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29 October 2014
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Being Human
Russell Tovey plays George

Being Human – just a regular flatshare… for a vampire, a werewolf and a ghost


Russell Tovey plays George (The Werewolf)


How did this job come about and what attracted you to being a werewolf?


My agent called me and said she had a script about a vampire, a werewolf and a ghost. My first impressions were that it sounded a bit weird.


I read it and thought it was absolutely brilliant – the characters just happen to be a werewolf, ghost and vampire – it's an affliction or condition like living with aids, leprosy or agoraphobia.


To play anything other than a human is always good for an actor as it's a challenge. I liked it that he was struggling to live with the fact that he's got this curse.


Who is George and how did he become a werewolf?


George is around 26 years old; he is an academic; he's really bright with an IQ of 156. He was studying for his finals at university and was going to marry his fiancé.


Everything was going well for him until he went on a recce to Mexico to find a wedding venue. Whilst he was there, he was attacked by a werewolf. When he came back, the transformations started to happen and he had no idea what was happening to him, so he had to get away. He slept rough on the streets and became suicidal.


George was in a bar one night, about to be attacked by a group of vampires, when Mitchell stepped in and saved him. Ever since, George has been in debt to him.


Mitchell took George under his wing, got him a job in the hospital that he worked in and they became good friends.


George was struggling so much with his condition – the pain of transforming was unbearable. He was lonely and depressed and kept waking up naked in the middle of nowhere after a transformation. He wants so much to be "normal".


A protective bond forms between them and they look out for each other. In an attempt to be normal they decide to get a flat together.


Unfortunately, when they move in, they meet Annie (the ghost) and discover that she lives there and has no intention of moving on. Mitchell decides to let her stay and they become like the supernatural three.


George doesn't seem to hit it off with Annie straight away – why do you think this is?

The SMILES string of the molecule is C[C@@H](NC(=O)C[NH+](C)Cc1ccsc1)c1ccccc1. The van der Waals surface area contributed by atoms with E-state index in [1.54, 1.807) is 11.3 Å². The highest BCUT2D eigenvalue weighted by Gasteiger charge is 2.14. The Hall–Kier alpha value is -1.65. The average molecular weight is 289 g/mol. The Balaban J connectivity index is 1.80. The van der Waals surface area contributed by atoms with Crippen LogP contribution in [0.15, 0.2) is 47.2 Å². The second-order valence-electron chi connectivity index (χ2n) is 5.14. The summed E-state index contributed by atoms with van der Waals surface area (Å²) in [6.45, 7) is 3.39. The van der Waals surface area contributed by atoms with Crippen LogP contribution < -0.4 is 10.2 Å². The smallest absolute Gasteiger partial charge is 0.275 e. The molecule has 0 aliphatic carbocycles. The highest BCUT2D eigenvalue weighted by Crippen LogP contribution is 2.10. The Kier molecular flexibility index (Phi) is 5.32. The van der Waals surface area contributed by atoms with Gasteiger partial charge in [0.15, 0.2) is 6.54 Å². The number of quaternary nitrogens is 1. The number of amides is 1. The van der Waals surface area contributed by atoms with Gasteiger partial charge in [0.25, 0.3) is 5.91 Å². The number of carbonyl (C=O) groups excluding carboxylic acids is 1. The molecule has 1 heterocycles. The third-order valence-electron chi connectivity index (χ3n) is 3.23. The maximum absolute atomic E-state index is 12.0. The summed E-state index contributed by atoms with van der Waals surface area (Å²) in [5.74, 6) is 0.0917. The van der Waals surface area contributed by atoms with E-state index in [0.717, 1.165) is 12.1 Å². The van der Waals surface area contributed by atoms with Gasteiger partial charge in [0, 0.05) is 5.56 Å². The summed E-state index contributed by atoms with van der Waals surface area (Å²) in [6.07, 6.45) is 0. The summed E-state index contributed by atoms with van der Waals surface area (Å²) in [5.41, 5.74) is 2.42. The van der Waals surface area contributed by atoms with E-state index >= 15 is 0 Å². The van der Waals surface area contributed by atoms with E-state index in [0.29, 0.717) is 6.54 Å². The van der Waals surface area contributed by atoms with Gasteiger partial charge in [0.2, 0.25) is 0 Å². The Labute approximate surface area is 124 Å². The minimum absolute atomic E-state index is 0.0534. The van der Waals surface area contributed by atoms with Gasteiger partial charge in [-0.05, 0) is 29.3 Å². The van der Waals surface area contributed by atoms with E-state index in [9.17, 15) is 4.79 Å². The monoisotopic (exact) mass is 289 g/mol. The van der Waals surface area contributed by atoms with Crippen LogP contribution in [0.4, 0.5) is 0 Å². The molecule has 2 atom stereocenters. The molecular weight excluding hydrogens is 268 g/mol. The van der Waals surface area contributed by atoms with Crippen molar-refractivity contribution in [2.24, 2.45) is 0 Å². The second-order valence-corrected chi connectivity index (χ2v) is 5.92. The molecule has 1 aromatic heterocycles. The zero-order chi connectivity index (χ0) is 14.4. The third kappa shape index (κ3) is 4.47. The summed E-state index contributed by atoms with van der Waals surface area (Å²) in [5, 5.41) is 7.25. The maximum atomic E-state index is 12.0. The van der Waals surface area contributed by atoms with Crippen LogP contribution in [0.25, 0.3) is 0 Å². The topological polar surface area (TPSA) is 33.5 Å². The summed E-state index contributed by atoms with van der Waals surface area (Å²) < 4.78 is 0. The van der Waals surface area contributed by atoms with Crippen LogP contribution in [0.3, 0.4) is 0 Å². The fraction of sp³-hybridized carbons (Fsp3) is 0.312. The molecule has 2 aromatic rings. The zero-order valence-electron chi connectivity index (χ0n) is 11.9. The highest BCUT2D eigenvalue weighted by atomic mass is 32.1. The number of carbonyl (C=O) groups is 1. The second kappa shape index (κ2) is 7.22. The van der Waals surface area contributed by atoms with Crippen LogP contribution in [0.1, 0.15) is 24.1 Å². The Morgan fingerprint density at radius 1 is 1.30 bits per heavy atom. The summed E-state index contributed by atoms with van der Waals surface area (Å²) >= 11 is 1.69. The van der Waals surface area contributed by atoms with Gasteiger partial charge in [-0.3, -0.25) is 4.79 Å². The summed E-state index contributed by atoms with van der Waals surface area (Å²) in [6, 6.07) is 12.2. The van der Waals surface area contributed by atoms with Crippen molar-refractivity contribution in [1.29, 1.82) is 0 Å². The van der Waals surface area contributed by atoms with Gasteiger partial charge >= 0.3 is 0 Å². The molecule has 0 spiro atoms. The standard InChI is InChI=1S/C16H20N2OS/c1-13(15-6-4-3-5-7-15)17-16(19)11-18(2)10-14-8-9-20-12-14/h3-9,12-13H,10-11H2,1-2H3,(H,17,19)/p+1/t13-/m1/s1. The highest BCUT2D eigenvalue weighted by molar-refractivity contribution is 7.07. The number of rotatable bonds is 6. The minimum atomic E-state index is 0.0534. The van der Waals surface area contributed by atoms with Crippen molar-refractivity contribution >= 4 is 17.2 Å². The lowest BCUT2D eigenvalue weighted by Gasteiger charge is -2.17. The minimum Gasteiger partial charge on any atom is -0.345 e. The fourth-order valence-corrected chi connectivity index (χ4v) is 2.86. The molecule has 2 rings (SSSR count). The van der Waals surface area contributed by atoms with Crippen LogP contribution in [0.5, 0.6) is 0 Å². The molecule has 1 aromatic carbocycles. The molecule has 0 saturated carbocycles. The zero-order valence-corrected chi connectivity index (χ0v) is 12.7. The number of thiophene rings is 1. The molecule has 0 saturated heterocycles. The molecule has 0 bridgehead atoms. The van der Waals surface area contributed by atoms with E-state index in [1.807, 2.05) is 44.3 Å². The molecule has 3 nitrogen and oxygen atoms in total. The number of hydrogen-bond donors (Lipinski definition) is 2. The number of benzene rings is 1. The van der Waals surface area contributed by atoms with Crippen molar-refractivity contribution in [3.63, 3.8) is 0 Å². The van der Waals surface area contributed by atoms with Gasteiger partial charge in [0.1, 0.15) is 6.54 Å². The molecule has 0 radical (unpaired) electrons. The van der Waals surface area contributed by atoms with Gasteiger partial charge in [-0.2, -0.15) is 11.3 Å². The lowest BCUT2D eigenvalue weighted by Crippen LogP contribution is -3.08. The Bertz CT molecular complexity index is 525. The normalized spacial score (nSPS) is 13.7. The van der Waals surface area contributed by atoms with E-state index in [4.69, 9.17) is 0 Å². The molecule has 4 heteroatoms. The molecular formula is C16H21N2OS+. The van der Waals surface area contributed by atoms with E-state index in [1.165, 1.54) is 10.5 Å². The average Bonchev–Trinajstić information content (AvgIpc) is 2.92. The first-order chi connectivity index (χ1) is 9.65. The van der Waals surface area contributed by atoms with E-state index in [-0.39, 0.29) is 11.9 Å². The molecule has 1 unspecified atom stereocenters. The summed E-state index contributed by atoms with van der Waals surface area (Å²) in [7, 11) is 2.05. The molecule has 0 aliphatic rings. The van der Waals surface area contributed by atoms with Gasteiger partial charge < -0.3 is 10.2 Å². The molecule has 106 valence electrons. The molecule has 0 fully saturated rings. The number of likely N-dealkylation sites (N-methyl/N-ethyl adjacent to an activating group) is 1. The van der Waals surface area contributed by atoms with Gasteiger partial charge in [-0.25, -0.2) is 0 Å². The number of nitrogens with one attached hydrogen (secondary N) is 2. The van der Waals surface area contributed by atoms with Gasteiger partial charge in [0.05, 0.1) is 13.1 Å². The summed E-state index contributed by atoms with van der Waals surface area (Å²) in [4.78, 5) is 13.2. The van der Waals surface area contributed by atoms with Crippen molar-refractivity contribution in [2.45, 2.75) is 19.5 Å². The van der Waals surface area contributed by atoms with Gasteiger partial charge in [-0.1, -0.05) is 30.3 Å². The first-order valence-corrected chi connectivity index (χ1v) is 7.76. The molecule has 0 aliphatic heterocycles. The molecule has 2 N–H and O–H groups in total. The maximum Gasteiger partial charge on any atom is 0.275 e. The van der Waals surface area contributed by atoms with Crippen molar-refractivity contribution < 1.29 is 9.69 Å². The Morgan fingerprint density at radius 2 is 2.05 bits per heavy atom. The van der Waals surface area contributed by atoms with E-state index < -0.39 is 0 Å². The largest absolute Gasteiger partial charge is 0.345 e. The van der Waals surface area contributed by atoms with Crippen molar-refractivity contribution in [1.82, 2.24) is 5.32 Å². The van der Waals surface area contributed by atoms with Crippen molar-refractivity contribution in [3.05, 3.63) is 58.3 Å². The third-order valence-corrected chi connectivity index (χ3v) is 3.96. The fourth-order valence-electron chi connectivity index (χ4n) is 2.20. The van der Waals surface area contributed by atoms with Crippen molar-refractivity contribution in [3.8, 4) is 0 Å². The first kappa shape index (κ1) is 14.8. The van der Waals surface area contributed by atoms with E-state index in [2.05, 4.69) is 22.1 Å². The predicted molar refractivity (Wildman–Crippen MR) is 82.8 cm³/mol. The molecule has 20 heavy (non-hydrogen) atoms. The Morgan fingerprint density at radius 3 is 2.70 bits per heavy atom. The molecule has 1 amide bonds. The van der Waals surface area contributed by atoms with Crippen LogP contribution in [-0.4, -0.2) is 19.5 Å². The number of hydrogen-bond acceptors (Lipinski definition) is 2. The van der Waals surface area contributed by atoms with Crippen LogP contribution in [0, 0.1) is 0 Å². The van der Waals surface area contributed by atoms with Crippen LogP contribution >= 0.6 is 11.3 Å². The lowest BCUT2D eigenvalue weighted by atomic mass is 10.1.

George just wants to be normal, so he's a bit wary of her. For 12 or so days of the year, he's a werewolf, so for the rest of the time, he just wants to live like a regular person.


George and Mitchell are trying to get some normality into their lives by getting a flat together and, when they get there, the house has got a ghost! When they arrived, she tried to haunt them out, so George was angry that she felt she had the right to scare them out of their own home!


He soon realises that they need her and she becomes a friend. After all, he needs all the friends he can get. He's a social animal – if you'll excuse the pun, so to have a relationship with someone who understands the curse he has to live with is a bonus. He can relax and stop worrying about his big secret.


You seem to spend half the programme naked – how did you feel about being starkers in front of the crew?


I think as long as it's not nudity for no reason, I'm okay with it. I trusted the crew and as long as they weren't taking the p**s out of me, I was comfortable being naked in front of them.


It's an important part of the character – George wakes up naked in the woods because he loses his clothes in the transformation, so I think it'd be more inappropriate for him to wake up in his pants! I hope his hospital job pays well though; he must spend half his life buying new clothes.


There was a scene where I was naked by a bridge and all these tourists were walking past – I was covered in dirt and blood, so I hope they realised I was filming and not just some sort of pervert!


A little old lady came up to me on set and said: "You're the one who's being running around Bristol naked aren't you? I've heard all about you." I'm well known in Bristol now you know!


How did you find the make-up process? Did you spend a lot of time being made up for the werewolf scenes?


I spent a lot of time getting my body cast – my face, head and my body! It was quite claustrophobic to start with, but I got used to it. I was worried about getting a breakout from all the solution. They could re-use my body cast for Madame Tussauds couldn't they? Do you think they'd be interested?


Are you a fan of werewolf films?


I loved Teen Wolf and American Werewolf In Paris – I like stuff like that! I'm not a massive fan of heavy Hammer horror films – I like The Gremlins, that's about as hardcore horror as I get.


Did you spend a lot of time watching films and reading about werewolves to get into character?


I found lots of stuff on the internet. I wanted to see things for the transformation process, but that's it really. The storyline is more about how George lived with being a werewolf and it's not like I can research being a werewolf. No-one seems to have written My Life As A Werewolf before!


What else have you got coming up?


I'm starring in a theatre production called The Sea, which is written by Edward Bond. It's on at the Haymarket Theatre until April 19. I'm also starring as a rent boy in Ashes To Ashes alongside Phil Glenister for BBC One. I have a small part in Gavin And Stacey (BBC Three) as well – but that was a favour for a mate (James Cordon, the writer).







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